Monday, October 15, 2012

Going underground

Ge Fei & Han Song, Friday 12th October, 6pm, Chinese Arts Centre

Words by Leona Bashow.

As first blogs go, I’m glad this was the event I chose to attend. I’m a science fiction fan, so I feel a burning curiosity to hear about Chinese sci-fi and Utopian literature. The event is set in the basement of the apt venue of the Chinese Arts Centre and is remarkably timed with the announcement yesterday of the first Chinese author to win the Nobel Prize for Literature, Mo Yan; a topic that crops up a number of times during the event.

As the people arrive, a lady near the front row steals a few stitches knitting while simultaneously speaking eagerly to her neighbour. There’s a row of four chairs in a semi-circle at the front ready for the authors, who are waiting at the back chatting.  I hear an analogy being made of the venue: an ‘underground’ setting for some ‘underground’ literature? I hear another snippet of conversation from across the room about the separation of Chinese politics from literature and I wonder - is this ever really possible - perhaps that is the ultimate Chinese Utopia?

As the last members of the audience take their seats, Han Song takes his seat in the first of the four chairs to the left, followed by Ge Fei next to him, in the middle, the Mandarin translator and the event’s chair, Anita Sethi, on the far right. After a brief introduction by Liz from the Festival, Anita gives a biographical snapshot of the authors’ careers and informs us that the event is supported by the British Council and is in collaboration with the Chinese Organising Committee as part of the China Market Focus 2012 cultural programme at the London Book Fair.

Han Song reads first, in English, an extract from his story The Wheels of Samsara, about a girl who stumbles upon a half-ruined Buddhist temple in Tibet and discovers 108 moving wheels... the Wheels of Samsara, which symbolise the eternal cycle of life and death. But they are not all they seem at first and the extract concludes when the girl, after touching the wheels, feels a gale begin to blow and a heavy mist fall. Then there’s a brief silence in the event venue when all you can hear is the air conditioning, which makes the place suddenly feel as if the gale has just blown through the audience...  

It’s Ge Fei’s turn, and Anita is charged with the task of reading his extract in English. She wills the audience to imagine she is Ge Fei then reads from Remembering Mr Wo YouIt’s an intriguing extract that sees a man watch as Mr Wo is shot and the MLF audience is left pondering the axiom: that killing a man is the same as killing a chicken- or is it that killing a chicken is the same as killing a man? Suitably intrigued by both the stories, and as a sci-fi fan, I make a mental note to self: "Must read some Chinese sci-fi."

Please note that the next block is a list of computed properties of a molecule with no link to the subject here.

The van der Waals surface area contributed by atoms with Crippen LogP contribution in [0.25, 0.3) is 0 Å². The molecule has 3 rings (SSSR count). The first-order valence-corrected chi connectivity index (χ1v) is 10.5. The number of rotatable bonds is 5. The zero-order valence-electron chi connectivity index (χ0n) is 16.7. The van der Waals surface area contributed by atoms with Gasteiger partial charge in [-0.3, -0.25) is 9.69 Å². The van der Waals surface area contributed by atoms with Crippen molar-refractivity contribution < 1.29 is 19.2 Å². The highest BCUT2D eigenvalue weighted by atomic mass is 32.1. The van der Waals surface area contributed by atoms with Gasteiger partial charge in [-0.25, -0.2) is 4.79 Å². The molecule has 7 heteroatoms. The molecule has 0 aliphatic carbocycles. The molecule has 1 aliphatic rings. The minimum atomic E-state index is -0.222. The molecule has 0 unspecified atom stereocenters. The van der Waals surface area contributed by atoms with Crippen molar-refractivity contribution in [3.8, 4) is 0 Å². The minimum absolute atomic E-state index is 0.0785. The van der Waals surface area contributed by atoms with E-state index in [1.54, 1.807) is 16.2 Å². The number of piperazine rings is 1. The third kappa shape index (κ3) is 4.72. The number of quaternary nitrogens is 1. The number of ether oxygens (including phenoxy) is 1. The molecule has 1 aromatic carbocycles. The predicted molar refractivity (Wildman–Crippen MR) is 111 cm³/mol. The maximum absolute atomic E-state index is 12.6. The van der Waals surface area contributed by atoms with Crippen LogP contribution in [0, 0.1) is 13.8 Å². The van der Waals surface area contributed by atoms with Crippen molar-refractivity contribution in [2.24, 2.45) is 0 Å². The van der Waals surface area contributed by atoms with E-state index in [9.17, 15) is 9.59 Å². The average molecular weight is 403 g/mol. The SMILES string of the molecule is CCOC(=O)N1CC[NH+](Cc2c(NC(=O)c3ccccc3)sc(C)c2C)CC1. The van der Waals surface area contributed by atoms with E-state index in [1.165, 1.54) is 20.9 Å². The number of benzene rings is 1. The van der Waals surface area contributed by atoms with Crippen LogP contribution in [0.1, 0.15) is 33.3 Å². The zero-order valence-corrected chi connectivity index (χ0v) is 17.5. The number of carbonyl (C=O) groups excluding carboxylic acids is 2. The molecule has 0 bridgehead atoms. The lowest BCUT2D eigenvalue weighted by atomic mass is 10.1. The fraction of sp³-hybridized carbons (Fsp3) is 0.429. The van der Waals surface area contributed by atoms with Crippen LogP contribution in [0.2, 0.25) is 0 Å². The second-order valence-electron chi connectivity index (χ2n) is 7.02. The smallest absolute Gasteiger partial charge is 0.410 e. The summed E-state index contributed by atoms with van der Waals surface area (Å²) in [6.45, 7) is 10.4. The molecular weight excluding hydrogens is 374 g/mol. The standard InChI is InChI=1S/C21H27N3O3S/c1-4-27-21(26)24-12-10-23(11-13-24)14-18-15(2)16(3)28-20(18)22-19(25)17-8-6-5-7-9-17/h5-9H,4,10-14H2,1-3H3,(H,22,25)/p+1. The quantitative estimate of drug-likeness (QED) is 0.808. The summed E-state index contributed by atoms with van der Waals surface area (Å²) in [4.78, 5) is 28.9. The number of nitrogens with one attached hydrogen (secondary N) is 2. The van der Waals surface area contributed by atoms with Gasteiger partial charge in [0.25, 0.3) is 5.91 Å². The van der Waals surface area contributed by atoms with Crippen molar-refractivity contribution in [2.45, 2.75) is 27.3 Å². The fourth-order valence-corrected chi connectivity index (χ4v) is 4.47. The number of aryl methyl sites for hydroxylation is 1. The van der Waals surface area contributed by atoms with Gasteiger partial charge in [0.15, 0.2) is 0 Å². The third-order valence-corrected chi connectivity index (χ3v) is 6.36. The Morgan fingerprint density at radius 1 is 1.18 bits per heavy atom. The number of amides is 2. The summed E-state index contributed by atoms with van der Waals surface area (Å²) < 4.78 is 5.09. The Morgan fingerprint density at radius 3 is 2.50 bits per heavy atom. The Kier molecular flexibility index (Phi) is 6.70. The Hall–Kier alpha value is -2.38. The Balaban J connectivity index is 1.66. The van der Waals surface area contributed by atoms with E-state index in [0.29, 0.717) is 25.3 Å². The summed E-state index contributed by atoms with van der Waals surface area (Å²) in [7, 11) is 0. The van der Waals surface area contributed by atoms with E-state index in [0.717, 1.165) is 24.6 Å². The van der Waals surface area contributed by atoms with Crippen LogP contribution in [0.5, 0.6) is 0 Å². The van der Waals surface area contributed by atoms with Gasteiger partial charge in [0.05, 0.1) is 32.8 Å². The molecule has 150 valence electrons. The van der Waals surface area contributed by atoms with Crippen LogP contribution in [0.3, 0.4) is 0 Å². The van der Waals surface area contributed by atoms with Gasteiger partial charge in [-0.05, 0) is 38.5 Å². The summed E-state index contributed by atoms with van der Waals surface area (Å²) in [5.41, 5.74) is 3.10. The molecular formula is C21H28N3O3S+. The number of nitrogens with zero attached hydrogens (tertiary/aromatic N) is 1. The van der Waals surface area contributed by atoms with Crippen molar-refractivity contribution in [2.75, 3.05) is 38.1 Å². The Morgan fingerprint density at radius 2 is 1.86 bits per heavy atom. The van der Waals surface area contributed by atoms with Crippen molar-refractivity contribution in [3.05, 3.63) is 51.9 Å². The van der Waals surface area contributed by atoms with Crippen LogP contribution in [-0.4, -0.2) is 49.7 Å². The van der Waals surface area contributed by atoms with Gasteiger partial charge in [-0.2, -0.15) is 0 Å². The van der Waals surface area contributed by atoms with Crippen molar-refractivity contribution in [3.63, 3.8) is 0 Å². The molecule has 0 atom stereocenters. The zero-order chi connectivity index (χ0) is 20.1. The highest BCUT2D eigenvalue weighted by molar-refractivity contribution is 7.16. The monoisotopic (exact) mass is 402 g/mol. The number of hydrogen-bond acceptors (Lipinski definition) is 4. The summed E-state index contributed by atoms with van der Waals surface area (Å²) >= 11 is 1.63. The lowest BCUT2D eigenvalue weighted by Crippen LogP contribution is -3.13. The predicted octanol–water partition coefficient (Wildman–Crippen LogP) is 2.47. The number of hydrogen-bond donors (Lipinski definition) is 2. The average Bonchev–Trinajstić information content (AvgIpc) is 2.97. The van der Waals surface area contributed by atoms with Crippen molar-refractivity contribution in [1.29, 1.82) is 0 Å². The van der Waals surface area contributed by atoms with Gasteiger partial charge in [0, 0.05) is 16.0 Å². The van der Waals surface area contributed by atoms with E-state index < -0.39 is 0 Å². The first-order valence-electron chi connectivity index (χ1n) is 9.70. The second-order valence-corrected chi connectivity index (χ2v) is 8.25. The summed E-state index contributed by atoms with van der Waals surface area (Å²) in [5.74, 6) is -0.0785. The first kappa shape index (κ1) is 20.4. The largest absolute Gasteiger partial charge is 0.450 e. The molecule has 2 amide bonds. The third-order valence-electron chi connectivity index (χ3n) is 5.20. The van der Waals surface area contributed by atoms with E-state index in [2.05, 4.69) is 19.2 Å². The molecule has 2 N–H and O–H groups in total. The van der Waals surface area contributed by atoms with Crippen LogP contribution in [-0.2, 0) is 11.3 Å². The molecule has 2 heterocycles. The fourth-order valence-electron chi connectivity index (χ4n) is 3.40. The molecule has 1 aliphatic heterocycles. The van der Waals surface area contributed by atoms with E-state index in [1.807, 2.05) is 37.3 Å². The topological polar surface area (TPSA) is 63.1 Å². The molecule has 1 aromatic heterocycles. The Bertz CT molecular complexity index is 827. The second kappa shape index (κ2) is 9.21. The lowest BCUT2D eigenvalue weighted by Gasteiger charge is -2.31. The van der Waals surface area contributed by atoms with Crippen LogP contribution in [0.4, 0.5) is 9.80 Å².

Next we have a question and answer session, covering the themes of China and the West, Mo Yan and the future of Chinese literature, the authors’ own personal journeys and challenges, Utopia and dystopia, and time. There are even some useful tips for budding writers who double up as academics: leave a year between writing fiction and writing academic work or else your essays will start reading like science-fiction novels!

Han Song, who speaks in English throughout except for brief moments where he seeks assistance from the Mandarin interpreter, reveals how he predicted the collapse of the Twin Towers in one of his novels written in 1998. He also tells the audience that science fiction was banned in China for 30 years because it was considered that it described a Capitalist future, whereas in China, the future was to be set by the Communist government. I appreciate the remarkable achievements of both of these authors, as they speak openly about their successes in this controversial genre.
At one point, I look up from my notes and observe that Ge Fei is very animated when he speaks. He uses Mandarin throughout, yet you are still very aware of his strong sense of humour. The penultimate audience question is about Utopia versus dystopia, and and he concludes that "Utopia exists in each person’s heart". Now that is an axiom worth mulling over...

Leona Bashow is a lawyer, but also having a degree in English literature and History, reads widely in her spare time, from science fiction to the classics.

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